Thursday's jobs report from the federal Labor Department made clear that the U.S. economy is moving steadily closer to full health after having shrunk at the start of the year.
June's job gain followed additions of 217,000 jobs in May and 304,000 in April, figures that were both revised upward. Monthly job gains so far this year have averaged 230,833, up from 194,250 in 2013.
Investors appeared pleased by the news. When stock markets opened Thursday, an hour after the government released the jobs report, the Dow Jones industrial average traded above 17,000 for first time. By 10 a.m., the Dow had risen about 65 points.
The unemployment rate dipped last month from 6.3 percent in May to its lowest level since the financial crisis struck at full force in the fall of 2008 with the bankruptcy of the Wall Street firm Lehman Brothers.
"Since February, this has now become a textbook jobs expansion," said Patrick O'Keefe, director of economic research at the consultancy CohnReznick. "It is both broad and accelerating."
The June job gains were widespread. Factories added 16,000 workers, retailers 40,200. Financial and insurance firms increased their payrolls by 17,000. Restaurants and bars employed 32,800 more people. Only construction, which gained a scant 6,000, appeared to reflect the slow recovery of previous years.
Job growth has averaged 272,000 over the past three months. In May, the economy surpassed its jobs total in December 2007, when the Great Recession officially began.
The number of long-term unemployed has dropped 1.2 million over the past year to just under 3.1 million. That's half what it was three years ago.
Still, researchers at the liberal Economic Policy Institute estimate that 6.7 million more jobs would have been needed to keep up with population growth.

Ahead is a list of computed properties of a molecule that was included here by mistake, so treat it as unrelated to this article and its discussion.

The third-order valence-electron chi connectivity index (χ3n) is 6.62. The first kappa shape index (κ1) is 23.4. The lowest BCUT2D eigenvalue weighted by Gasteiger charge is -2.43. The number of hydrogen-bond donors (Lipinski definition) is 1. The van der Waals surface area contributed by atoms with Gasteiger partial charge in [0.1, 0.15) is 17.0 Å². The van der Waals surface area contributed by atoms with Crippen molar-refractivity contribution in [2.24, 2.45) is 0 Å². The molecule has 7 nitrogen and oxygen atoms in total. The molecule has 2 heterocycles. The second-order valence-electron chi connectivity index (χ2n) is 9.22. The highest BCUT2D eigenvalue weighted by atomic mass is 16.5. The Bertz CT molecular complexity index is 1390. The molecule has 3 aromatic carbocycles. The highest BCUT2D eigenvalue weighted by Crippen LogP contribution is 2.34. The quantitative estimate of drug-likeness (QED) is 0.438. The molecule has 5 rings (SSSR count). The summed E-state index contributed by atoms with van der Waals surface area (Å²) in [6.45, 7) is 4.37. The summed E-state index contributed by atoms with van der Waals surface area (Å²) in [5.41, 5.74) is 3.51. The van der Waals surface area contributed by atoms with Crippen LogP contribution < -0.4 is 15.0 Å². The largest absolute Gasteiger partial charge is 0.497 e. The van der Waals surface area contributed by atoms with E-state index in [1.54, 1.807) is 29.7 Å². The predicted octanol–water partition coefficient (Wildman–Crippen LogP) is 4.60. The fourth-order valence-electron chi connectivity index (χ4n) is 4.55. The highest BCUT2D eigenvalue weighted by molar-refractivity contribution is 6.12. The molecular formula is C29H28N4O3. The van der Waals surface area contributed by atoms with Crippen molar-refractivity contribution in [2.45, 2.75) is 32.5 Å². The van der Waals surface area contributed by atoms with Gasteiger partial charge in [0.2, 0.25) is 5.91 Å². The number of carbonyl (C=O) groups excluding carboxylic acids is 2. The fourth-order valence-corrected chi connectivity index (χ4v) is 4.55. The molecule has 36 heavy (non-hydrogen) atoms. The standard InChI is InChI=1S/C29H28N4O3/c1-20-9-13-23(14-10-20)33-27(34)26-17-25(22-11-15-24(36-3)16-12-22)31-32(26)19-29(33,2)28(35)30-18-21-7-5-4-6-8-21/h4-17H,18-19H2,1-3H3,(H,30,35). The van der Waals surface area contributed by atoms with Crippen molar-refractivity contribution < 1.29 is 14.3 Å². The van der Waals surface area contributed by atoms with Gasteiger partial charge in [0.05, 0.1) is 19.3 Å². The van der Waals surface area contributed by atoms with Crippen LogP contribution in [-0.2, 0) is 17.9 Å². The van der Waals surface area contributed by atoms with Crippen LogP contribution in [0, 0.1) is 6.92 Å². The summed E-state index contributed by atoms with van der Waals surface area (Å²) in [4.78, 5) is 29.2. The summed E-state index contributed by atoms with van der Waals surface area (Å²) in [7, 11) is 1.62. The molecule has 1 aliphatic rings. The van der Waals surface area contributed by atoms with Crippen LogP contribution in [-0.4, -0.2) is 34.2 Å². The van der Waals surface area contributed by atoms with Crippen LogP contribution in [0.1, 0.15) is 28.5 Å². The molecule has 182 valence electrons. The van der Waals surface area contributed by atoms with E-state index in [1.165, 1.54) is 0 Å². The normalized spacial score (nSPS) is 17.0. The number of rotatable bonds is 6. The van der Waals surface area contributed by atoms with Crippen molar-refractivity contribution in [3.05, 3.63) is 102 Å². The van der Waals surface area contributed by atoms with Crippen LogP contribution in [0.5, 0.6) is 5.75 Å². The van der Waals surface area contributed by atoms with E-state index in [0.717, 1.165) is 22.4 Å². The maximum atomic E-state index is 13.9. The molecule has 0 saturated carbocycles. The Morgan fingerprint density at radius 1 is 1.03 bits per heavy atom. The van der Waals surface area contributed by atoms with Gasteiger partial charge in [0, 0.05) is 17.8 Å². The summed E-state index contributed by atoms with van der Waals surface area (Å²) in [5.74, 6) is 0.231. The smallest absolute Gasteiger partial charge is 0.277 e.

The challenge is whether the job gains will pull more Americans back into employment and lift wages that have barely budged. Many people who lost jobs during the recession and were never rehired have stopped looking for work. Just 62.8 percent of adult Americans are working or are looking for a job, compared with 66 percent before the recession.
Average pay has grown just 2 percent a year during the recovery, roughly in line with inflation and below the long-run average annual growth of about 3.5 percent.
Despite the improving job market, most employers still have plenty of applicants to choose from, and many workers with jobs don't have enough confidence to look for better-paying ones.
The lack of strong wage growth means the Federal Reserve may not feel pressure to start raising short-term interest rates soon as a way of controlling inflation.
"We are still not seeing any significant pickup in wage growth," Paul Ashworth, chief U.S. economist at Capital Economics, wrote in a research note. "We suspect that Fed officials will continue to cling to the view that there is still plenty of slack in the labor market."
The economy actually shrank in the first three months of this year at an annual rate of 2.9 percent. It was the sharpest quarterly contraction since the recession. Ferocious winter storms and freezing temperatures caused factories to close and prevented consumers from visiting shopping malls and auto dealers.